Hymenolepiasis

Hymenolepiasis: Description, Causes and Risk Factors:HymenolepiasisIllness produced by infection with tapeworms of the genus Hymenolepis. Hymenolepiasis is infestation by one of two species of tapeworm: Hymenolepiasis nana or Hymenolepis diminuta.ICD-9-CM: 123.6.Alternative Names: Rat tapeworm, dwarf tapeworm infection, and Tapeworm - infection.The dwarf tapeworm or Hymenolepis nana is the most common tapeworm infection diagnosed throughout the world. Infection is more common in children, in persons living in institutional settings, and in people who live in areas where sanitation and personal hygiene is inadequate.Hymenolepis live in warm climates and are common in the southern United States. The eggs of these worms are ingested by insects. Humans and other animals become infected when they intentionally or unintentionally eat material contaminated by insects. In an infected person, it is possible for the worm's entire life-cycle to be completed in the bowel, so infection can persist for years.Hymenolepiasis nana infections are much more common than Hymenolepis diminuta infections in humans. These infections were previously common in the southeastern United States, and have been described in crowded environments and individuals confined to institutions. However, the disease occurs throughout the world.You can get infected by accidentally ingesting tapeworm eggs. This can happen by ingesting faecally contaminated foods and water, by touching your mouth with contaminated fingers, or by ingesting contaminated soil. Adult tapeworms are very small in comparison with other tapeworms and may reach 15-40 mm (up to 2 inches) in length. The adult tapeworm is made up of many small segments, called proglottids. As the tapeworm matures inside the intestines, these segments break off and pass into the stool.An adult tapeworm can live for 4-6 weeks. However, once you are infected, the dwarf tapeworm may cause auto infection (the tapeworm may reproduce inside the body) and continue the infection.Symptoms:Symptoms occur only with heavy infections. Symptoms include:Gastrointestinal discomfort. Diagnosis:Diagnosis is made by identifying tapeworm eggs in stool. Your health care provider will ask you to submit stool specimens collected over several days to see if you are infected.Treatment:Treatment is available. A prescription drug called praziquantel is given. The medication causes the tapeworm to dissolve within the intestines. Praziquantel is generally well tolerated. Sometimes more than one treatment is necessary.Preventive measures:Good hygiene, public health and sanitation programs, and elimination of rats help prevent the spread of hymenolepiasis.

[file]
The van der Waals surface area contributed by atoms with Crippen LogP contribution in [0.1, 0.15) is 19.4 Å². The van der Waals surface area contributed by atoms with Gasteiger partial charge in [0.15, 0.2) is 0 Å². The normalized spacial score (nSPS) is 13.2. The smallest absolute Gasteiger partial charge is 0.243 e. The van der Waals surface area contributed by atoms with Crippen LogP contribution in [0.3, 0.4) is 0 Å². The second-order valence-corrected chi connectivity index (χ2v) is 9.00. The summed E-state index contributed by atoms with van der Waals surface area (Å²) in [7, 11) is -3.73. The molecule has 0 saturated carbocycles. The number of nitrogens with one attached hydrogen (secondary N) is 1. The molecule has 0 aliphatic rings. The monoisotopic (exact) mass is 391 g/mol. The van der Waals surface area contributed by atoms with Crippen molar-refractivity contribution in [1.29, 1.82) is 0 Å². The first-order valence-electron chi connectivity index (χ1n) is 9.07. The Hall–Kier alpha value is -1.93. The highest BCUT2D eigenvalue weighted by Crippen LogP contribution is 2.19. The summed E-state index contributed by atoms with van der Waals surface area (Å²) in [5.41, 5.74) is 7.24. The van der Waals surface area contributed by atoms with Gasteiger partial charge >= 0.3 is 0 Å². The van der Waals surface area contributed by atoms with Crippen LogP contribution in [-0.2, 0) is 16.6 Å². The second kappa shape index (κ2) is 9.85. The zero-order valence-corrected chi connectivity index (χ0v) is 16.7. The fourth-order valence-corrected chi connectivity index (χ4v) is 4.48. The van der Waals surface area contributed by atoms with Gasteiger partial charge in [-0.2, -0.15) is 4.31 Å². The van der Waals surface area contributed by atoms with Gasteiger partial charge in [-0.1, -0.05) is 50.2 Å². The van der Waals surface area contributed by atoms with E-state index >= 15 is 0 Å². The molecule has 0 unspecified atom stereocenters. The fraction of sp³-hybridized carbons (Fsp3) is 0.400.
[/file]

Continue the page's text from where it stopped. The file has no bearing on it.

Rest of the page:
• Wash hands with soap and water after using the toilet, and before handling food.
  • If you work in a childcare center where you change nappies (diapers), be sure to wash your hands thoroughly with plenty of soap and warm water after every diaper change, even if you wear gloves.
  • When travelling in countries where food is likely to be contaminated, wash, peel or cook all raw vegetables and fruits with safe water before eating.
DISCLAIMER: This information should not substitute for seeking responsible, professional medical care. 

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